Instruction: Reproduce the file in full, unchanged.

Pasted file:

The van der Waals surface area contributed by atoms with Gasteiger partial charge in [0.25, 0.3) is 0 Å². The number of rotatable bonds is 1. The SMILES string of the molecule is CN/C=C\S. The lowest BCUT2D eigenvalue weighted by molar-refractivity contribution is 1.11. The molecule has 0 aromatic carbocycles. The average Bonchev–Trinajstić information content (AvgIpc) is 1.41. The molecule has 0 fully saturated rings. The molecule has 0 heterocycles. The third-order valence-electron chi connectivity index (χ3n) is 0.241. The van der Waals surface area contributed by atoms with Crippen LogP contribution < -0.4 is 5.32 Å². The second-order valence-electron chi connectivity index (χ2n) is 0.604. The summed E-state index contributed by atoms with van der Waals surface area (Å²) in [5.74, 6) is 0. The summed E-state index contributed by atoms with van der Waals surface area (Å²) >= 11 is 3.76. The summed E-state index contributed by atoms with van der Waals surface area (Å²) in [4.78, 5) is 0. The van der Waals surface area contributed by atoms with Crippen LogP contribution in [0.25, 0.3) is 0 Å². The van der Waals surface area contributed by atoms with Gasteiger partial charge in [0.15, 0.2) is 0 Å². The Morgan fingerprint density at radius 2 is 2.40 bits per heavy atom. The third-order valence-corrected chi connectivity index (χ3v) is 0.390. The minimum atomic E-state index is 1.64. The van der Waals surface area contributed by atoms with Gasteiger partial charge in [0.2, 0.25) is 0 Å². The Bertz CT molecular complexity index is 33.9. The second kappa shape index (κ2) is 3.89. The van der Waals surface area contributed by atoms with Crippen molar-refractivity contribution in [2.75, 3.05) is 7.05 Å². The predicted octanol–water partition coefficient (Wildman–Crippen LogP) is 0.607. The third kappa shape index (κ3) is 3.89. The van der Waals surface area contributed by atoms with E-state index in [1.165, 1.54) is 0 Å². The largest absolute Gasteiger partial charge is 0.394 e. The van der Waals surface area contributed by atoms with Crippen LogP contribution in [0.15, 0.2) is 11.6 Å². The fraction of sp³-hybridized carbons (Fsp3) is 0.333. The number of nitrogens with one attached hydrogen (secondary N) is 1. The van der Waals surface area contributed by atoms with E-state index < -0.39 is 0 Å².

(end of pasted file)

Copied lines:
The van der Waals surface area contributed by atoms with Gasteiger partial charge in [0.25, 0.3) is 0 Å². The number of rotatable bonds is 1. The SMILES string of the molecule is CN/C=C\S. The lowest BCUT2D eigenvalue weighted by molar-refractivity contribution is 1.11. The molecule has 0 aromatic carbocycles. The average Bonchev–Trinajstić information content (AvgIpc) is 1.41. The molecule has 0 fully saturated rings. The molecule has 0 heterocycles. The third-order valence-electron chi connectivity index (χ3n) is 0.241. The van der Waals surface area contributed by atoms with Crippen LogP contribution < -0.4 is 5.32 Å². The second-order valence-electron chi connectivity index (χ2n) is 0.604. The summed E-state index contributed by atoms with van der Waals surface area (Å²) in [5.74, 6) is 0. The summed E-state index contributed by atoms with van der Waals surface area (Å²) >= 11 is 3.76. The summed E-state index contributed by atoms with van der Waals surface area (Å²) in [4.78, 5) is 0. The van der Waals surface area contributed by atoms with Crippen LogP contribution in [0.25, 0.3) is 0 Å². The van der Waals surface area contributed by atoms with Gasteiger partial charge in [0.15, 0.2) is 0 Å². The Morgan fingerprint density at radius 2 is 2.40 bits per heavy atom. The third-order valence-corrected chi connectivity index (χ3v) is 0.390. The minimum atomic E-state index is 1.64. The van der Waals surface area contributed by atoms with Gasteiger partial charge in [0.2, 0.25) is 0 Å². The Bertz CT molecular complexity index is 33.9. The second kappa shape index (κ2) is 3.89. The van der Waals surface area contributed by atoms with Crippen molar-refractivity contribution in [2.75, 3.05) is 7.05 Å². The predicted octanol–water partition coefficient (Wildman–Crippen LogP) is 0.607. The third kappa shape index (κ3) is 3.89. The van der Waals surface area contributed by atoms with E-state index in [1.165, 1.54) is 0 Å². The largest absolute Gasteiger partial charge is 0.394 e. The van der Waals surface area contributed by atoms with Crippen LogP contribution in [0.15, 0.2) is 11.6 Å². The fraction of sp³-hybridized carbons (Fsp3) is 0.333. The number of nitrogens with one attached hydrogen (secondary N) is 1. The van der Waals surface area contributed by atoms with E-state index < -0.39 is 0 Å².